SALEM, Ore. — Oregon Housing and Community Services announced it helped 1,295 households to date stay in their homes through the Oregon Homeowner Assistance Fund (HAF). OHCS remains committed to ensuring homeowners can afford to stay in their homes. The program offers federal temporary COVID-19 emergency mortgage relief intended to support homeowners who have experienced severe financial hardships due to the pandemic.
Jason Gist is one of the households who were able to keep their homes. Gist of Grants Pass lost his job due to the COVID-19 pandemic and then watched his savings dwindle away, but thanks to this program, he was able to stay out of foreclosure.
“The Homeowner Assistance Fund has made a profound difference in my life,” Gist said. “It’s not just financial assistance; it’s a lifeline for homeowners facing unprecedented challenges. I am grateful for their support and unwavering commitment to helping individuals like me navigate these uncertain times.”
Administered by OHCS, HAF provides up to $50,000 to help low- and moderate-income homeowners bring past-due mortgages and housing expenses current. Low-income homeowners may receive an additional $10,000 for up to six months of ongoing assistance with monthly mortgage payments and housing costs.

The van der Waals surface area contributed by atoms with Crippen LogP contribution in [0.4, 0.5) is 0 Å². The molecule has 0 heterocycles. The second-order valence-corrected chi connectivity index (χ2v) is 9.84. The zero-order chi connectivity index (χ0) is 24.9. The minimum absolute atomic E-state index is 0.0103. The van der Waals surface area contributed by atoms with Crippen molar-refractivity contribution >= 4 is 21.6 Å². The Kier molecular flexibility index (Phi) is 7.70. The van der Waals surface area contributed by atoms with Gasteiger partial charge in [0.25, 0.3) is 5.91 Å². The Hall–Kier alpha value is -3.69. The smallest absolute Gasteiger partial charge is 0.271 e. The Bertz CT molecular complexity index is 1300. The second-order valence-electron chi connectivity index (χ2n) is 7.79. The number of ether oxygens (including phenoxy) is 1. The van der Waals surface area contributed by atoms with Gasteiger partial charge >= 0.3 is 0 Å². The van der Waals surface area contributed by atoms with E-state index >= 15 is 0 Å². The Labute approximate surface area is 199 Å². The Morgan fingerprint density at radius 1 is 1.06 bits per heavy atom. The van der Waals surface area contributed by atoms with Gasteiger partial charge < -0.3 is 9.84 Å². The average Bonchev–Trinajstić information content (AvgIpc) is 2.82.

Geographically, about 500 of those homeowners helped live in rural areas. Count the Smiths of Grants Pass among them.
“We were losing our home and we tried everything to get help,” Vickie Smith said. “And just before it got foreclosed, the HAF program stepped in and saved our home. Thank you to everyone who was involved with the program.”
OHCS will provide $72 million of assistance for Oregon households. Since opening a pilot program at the end of 2021, OHCS has approved assistance expected to total $44 million. OHCS has already scheduled over $35 million in payments for 1,295 households with an average award of about $27,000. OHCS is currently processing applications that have not been approved yet, for a projected $25 million of assistance. If each of these is approved and paid, about $3 million of funding would remain for about 111 new applications at the current average award.
OHCS designed eligibility criteria to serve the most at-risk homeowners and homeowners who are traditionally underserved or who are less able to recover, such as Black, Indigenous, Latino/a/x, Asian, and Pacific Islander households, as well as members of federally recognized Tribes.
“For many Oregonians, homeownership is an important part of building generational wealth. Although this program is one-time in nature, our goal is to help people afford to stay in their homes for the long term,” said OHCS Director Andrea Bell. “Even if homeowners are eligible, there’s no guarantee their application will be funded through HAF but there are other loss-mitigation options that depend on a homeowner’s mortgage and their servicer. Homeowners should evaluate all their options with the help of a certified housing counselor.”
Homeowners can get free help from certified housing counselors around the state to learn about budgeting tools and evaluation of options to keep their homes, such as modifications, adding deferred payments to the end of a mortgage, or HAF. Search the full list of free certified housing counselors by county at the OHCS website.
Visit the HAF Dashboard for more detailed information about HAF and other OHCS Homeownership programs.